Letters

Moms always have their kids’ backs

May 9, 2019   ·   0 Comments

by Mark Pavilons

Motherhood, it’s been said, is both the greatest thing and the hardest thing. 

More has been written about mothers than any other family member. As we celebrate Mother’s Day, the whole world comes together to stand up and sing the praises of these important role models. 

I don’t know where my wife draws her strength from. She’s admittedly firm, supportive and always fair. Yes, she can raise her voice and argue with the best of them. She’s as tough as they come and I’ve learned not to mess with her. 

In Kim’s case, I think a lot of her gusto comes from her social work background and advocacy work. She is a tireless champion, and really hates it when good people are wronged. I cringe when I hear her on the phone with Rogers, Telus and others. 

And good for her. 

Moms have to be all things to all of their charges. They have to be coaches, confidants, guidance counsellors, teachers, trainers, and disciplinarians. Where dads fail, or soften, moms excel and rise to the challenge. 

My wife is the strongest woman I know and other than her mediocre math skills, she can pretty much do it all. She can stand for 15 hours a day, at both her full-time and part-time jobs; she can cook, clean, order clothes online and speak to her kids on the phone, simultaneously! She can hear me jingle the change in my pocket from any room in the house! 

And be warned, this mom can always tell if you’re lying, so don’t even try! 

Moms worry, constantly. As I stumble to bed after the 11 p.m. news, my wife is often wide-eyed, waiting for the house to fall silent and everyone is safe, tucked neatly in their comfy beds. If one of the kids is out, she will wait up until they get home. 

She will stay up to the wee hours, helping the kids through their problems, even though she gets up at 6 a.m. every morning. 

I suppose all mothers are the rocks, the foundations, of every family. Ours definitely is. 

I have yet to figure everything out, but my wife has a handle on almost every aspect of our household, and everything that makes our kids tick. I tend to disregard things that I deem irrelevant or unimportant, so I don’t always remember my kids’ favourite colours or what they wore on their 10th birthdays. 

Heck I can barely remember why I go into the kitchen sometimes. 

This modern mom is seldom wrong. And when she is, no one lets her know. Well, okay, I do but I should know better. She’s better at Wheel of Fortune and I’m better at Jeopardy! 

I don’t really know how moms become such good parents. Kim and I both started off on a level playing field when we got hitched. We were both novices at the whole parenting thing when our first child arrived, although Kim read extensively and informed me “what to expect when expecting.” 

While books, doctor’s visits and talks with other moms can help clear the air, nothing prepares you for parenting. You have no choice but to switch into high gear and do what needs to be done. Your bundle depends on you – for everything!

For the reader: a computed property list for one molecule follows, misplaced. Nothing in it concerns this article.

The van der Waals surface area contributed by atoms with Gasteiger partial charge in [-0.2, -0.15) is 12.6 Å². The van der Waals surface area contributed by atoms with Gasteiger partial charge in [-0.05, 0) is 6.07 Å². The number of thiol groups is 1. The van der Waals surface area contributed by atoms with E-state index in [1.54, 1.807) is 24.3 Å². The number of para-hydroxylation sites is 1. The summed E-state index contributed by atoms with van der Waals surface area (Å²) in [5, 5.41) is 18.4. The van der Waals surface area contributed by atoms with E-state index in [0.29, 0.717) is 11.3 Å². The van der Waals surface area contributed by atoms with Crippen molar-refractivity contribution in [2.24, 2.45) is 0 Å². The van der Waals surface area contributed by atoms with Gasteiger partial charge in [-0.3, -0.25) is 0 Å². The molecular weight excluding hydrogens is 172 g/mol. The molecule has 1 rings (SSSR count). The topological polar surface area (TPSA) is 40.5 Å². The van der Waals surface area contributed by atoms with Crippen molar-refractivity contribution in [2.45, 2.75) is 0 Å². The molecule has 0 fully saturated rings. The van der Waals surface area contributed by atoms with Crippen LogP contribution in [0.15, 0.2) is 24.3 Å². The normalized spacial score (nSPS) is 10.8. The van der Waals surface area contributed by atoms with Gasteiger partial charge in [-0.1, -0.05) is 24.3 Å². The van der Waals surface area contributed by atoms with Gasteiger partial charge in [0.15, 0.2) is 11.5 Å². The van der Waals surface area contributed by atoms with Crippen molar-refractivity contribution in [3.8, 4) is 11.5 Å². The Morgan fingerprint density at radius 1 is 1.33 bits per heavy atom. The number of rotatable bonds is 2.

I really enjoyed the early years, even the terrible threes and friggen fours. 

The teen years can be most challenging. 

And no, I don’t remember most of my teen years, so there’s little to reference. 

Our oldest is 21 and Kim still tends to “baby” her. I help her with her university papers, finances and fundraising for her world-wide volunteer adventures. I am one of her biggest cheerleaders. 

I would have thought my son would come to me more often, but he tends to gravitate towards his mom. I think it’s because they share a birthday and both are sensitive Pisceans. 

But I have so much to impart! 

I can give pretty sound advice and I’m often rational and present both sides to a dilemma. I don’t have all the answers but I can help others wade through the muck and climb out on the other side. 

Our son is graduating from high school and we are trying to help him find his niche, his “true calling.” I suppose it’s not easy trying to figure out one’s lifelong career at 18. Our world is a constantly changing ball of yarn. 

I am just now teaching my boy to drive standard. Admittedly it’s been many years, but as they say, it’s like riding a bicycle (also something I haven’t done in years). I told him he would become frustrated, and he would hate me, the car and himself. 

I remember when my dad taught me. He wasn’t very articulate and simply told me what I was doing wrong. In a pinch, he literally stomped on my feet and grabbed the shifter out of my hands. Yes, he had long arms and legs and it was a VW Beetle. 

It has come back to me, and I just hope my son enjoys it, and the 2002 Acura lasts long enough. It may soon become a lost art. I am happy to teach the females in our family. 

I am so proud that our youngest daughter has a razor-sharp wit, finely tuned talent for sarcasm and a strong stomach for gross tales. Kids can’t learn that stuff in school! 

Kim gets frustrated with our third born and they butt heads. But I remind our not-so-little ones that mom always has their back. Mama bears are among the fiercest on the planet! 

I love and admire my best half. Like most moms, when cracks appear, out comes the hot glue gun and voila, all is mended. 

To my wife, happy Mother’s Day! 



         

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